Find Your Character.
While reading the Bible, determine which character is most like you. It may be that a main character is like you. It maybe that you are actually more like Jesus than the one he’s talking to. It may be that you are more like a character that is a bit off-screen (more on that in a second). The purpose here is enliven the scene by placing yourself in it. The Bible has enough distance to it: culturally, historically, etc. Reading it from a “third-person” perspective only adds to the distance. Finding your character may open up more questions than clarifications. That is a good thing. Each new question is an avenue of further exploration.
Consider the Jonah story for example. Are you Jonah running away from God? Perhaps not. Are you more like Jonah’s fellow passengers when a storm arises: just trying to do what’s right in a bad situation? Are like actually like God: desperately wanting someone to trust you enough to do something difficult but good? You may find that you are actually more like God.
Switch Characters, Uncover characters
Often we read the Bible from a single point of view. It may be a third-person perspective that takes us out of the story altogether. Once you Find Your Character in the story, you can then begin to play with other characters. Playfulness is a great tool for reading the Bible. Take for instance Jacob’s rivalry with his brother Esau. Maybe you identify with the younger Jacob always striving against your older brother. That’s great. But take some time to enter Esau’s world: he had to take care of his widowed mother who sold his blessing to his brother. And yet, when Jacob and Esau meet again years later, Esau seems at peace (Genesis 25 and following).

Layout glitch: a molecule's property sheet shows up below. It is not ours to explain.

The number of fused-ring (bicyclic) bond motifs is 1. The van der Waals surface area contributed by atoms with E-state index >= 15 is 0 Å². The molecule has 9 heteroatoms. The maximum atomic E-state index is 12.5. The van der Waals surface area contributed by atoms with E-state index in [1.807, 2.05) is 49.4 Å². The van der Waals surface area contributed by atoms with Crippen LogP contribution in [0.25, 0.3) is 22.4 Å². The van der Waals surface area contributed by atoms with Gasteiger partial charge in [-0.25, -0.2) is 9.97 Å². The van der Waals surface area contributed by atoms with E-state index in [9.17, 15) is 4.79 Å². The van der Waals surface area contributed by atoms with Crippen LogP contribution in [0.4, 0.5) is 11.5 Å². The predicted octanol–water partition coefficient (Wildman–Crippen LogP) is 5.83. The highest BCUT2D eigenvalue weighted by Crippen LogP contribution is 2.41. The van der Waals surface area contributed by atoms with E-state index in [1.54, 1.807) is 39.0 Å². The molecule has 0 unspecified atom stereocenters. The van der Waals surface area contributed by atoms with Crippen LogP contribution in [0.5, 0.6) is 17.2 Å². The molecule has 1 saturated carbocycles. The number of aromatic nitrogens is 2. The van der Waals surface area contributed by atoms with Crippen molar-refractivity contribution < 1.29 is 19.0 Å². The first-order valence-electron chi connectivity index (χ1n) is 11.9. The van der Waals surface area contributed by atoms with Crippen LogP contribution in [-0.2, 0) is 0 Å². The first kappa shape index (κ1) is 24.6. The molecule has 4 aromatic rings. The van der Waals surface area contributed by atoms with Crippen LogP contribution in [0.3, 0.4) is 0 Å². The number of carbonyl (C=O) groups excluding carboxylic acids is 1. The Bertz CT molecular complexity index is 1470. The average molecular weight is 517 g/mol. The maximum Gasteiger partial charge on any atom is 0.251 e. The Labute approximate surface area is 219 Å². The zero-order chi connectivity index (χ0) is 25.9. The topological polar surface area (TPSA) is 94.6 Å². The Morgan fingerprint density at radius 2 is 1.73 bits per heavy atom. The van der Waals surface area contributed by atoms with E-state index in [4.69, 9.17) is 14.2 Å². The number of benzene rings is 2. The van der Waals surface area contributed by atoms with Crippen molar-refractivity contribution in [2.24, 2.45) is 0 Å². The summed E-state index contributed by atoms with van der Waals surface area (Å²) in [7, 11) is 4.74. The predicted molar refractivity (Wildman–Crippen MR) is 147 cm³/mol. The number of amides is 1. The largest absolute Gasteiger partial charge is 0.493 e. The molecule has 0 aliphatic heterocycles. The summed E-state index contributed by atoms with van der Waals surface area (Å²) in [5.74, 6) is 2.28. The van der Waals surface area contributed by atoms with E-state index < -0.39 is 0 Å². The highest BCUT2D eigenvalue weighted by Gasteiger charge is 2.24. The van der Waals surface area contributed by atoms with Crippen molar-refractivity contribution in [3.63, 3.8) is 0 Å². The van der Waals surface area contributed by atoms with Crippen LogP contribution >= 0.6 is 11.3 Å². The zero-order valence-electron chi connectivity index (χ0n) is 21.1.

As you’re playing with characters in the text, look for unnamed characters. This could be simply groups of people like bystanders or background people like the Innkeeper in the Christmas story. One that shocked me was revealed to me in seminary: when Herod ordered the killing of all boys age 2 and younger in order to eliminate Jesus, the unnamed characters are the people who carried out the killings (Matthew 2:16-18). Were they fathers? Did they have sons?
Play with the untold story.
The Bible is big and at times the details can be so tedious. But there are also plenty of holes in the plot line. It is okay to play with the untold stories within the Bible. This is a great approach to test out your own experiences, morals and questions. Continuing with the Esau example, one of the untold stories is what happened to Esau after Jacob stole his blessing from their dying father. Esau disappears for the better part of 5 chapters while Jacob grows his family into an army. When they meet again famously in Genesis 33 Esau is successful and at peace. Of all the stories I wish the Bible told, the story of how Esau made peace within himself over his brother would be at the top of the list. The next best thing is for us to imagine how did Esau forgive his brother? What became of his relationship with his mother Rachel? You can make similar imaginings with the Samaritan woman, Pontius Pilate, Mephibosheth, Ruth, etc. (There is a great book called Barabbas by Pär Lagerkvist which does this very thing).
Switch from Me to We